On Thursday, Afghans will brave extensive Taliban intimidation and sometimes travel great distances to vote in presidential and provincial council elections. The optimism among the Afghan population following the rout of the Taliban from power has largely dissipated, expectations of vastly improved lives have been fulfilled for only a few, government corruption and ineffectiveness run rampant, and Taliban resurgence threatens the lives of people in much of the south and east of the country. The elections represent a crucial opportunity to give Afghans a sense of at least some control over their future.
Equally important, the elections could reinvigorate and improve Afghan governance -- an absolute necessity for the success of counterinsurgency, stabilization and reconstruction efforts. But even a fair and reasonably violence-free election does not guarantee the much-needed improvements in governance.
In a healthy way, the presidential election, which only a few weeks ago President Hamid Karzai seemed to have sewn up, has recently become considerably more contested. Out of the 41 presidential candidates -- two of whom are women -- four have emerged as the front-runners.
Still ahead in the polls with a substantial lead is Karzai. Nonetheless, the corruption and ineffectiveness of his government over the last four years have greatly diminished his legitimacy and popularity. Thus, to avoid a runoff -- if he gets less than 50% of the vote -- Karzai has struck deals with some of the most notorious warlords and tribal leaders, including Abdul Rashid Dostum, Mohammed Qassim Fahim, Jan Mohammad and Gul Agha Sherzai. In exchange for their delivering the tribal vote in their respective areas in the Pashtun south and east and among non-Pashtuns elsewhere, Karzai has promised them government positions as well as unofficial influence.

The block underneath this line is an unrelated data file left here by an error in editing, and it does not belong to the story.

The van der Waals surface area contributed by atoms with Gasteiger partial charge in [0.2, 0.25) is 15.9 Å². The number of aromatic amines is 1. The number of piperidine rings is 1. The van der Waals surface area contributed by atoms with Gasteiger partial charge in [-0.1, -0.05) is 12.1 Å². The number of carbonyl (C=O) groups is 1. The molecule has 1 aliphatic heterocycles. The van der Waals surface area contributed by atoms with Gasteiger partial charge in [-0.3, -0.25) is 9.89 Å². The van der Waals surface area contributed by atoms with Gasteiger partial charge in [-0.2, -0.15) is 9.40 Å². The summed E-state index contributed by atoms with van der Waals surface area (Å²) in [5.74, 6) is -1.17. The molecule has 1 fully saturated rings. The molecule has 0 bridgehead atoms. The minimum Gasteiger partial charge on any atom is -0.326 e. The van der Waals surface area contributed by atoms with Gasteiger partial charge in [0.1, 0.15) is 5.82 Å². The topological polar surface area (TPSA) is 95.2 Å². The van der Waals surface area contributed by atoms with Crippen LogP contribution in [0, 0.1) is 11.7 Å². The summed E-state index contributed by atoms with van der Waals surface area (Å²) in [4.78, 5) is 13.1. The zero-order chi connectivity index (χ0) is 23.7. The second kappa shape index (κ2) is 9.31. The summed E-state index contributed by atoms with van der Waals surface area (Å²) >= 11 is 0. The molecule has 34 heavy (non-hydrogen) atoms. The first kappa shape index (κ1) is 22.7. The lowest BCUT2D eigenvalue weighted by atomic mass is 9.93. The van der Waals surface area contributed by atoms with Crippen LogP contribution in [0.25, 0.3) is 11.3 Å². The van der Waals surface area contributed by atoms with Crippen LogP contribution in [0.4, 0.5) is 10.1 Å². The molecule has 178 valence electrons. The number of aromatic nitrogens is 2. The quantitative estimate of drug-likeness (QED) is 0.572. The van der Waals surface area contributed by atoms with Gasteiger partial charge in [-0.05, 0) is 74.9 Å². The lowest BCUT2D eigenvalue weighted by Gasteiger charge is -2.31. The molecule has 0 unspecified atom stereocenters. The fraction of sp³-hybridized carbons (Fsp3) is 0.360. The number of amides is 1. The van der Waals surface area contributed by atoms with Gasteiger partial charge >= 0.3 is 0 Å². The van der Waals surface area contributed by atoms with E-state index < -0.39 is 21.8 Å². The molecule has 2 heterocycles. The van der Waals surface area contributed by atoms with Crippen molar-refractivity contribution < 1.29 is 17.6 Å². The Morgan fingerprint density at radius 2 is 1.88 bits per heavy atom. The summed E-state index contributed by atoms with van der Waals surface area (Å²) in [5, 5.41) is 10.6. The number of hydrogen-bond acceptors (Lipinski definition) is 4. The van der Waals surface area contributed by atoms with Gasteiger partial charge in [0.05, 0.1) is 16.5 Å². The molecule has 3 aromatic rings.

Consequently, if Karzai is reelected, these deals bode badly for any improvements in governance. While his ability to divide the opposition and co-opt his opponents during the early post-Taliban period was seen as his strength, Karzai's unwillingness to challenge influential power brokers and make politically costly, but necessary, decisions during his regime have paralyzed and hampered governance at the national and local levels. The Taliban has used this dysfunction and the extensive corruption in the government to mobilize the people.
The candidate who polls second -- between 7% and recently as high as 26% -- is Abdullah Abdullah, Karzai's former foreign minister, who is backed by the largest opposition bloc, the National Front. Although Abdullah is part Pashtun and part Tajik, and the National Front at least nominally seeks to present itself as pan-Afghan, the Pashtuns -- the nation's largest ethnic group -- widely perceive the front to be beholden to the Tajiks and other non-Pashtuns of the Northern Alliance. If elected, one of Abdullah's biggest challenges will be to convince the Pashtuns that he is not shortchanging their interests in favor of the northerners.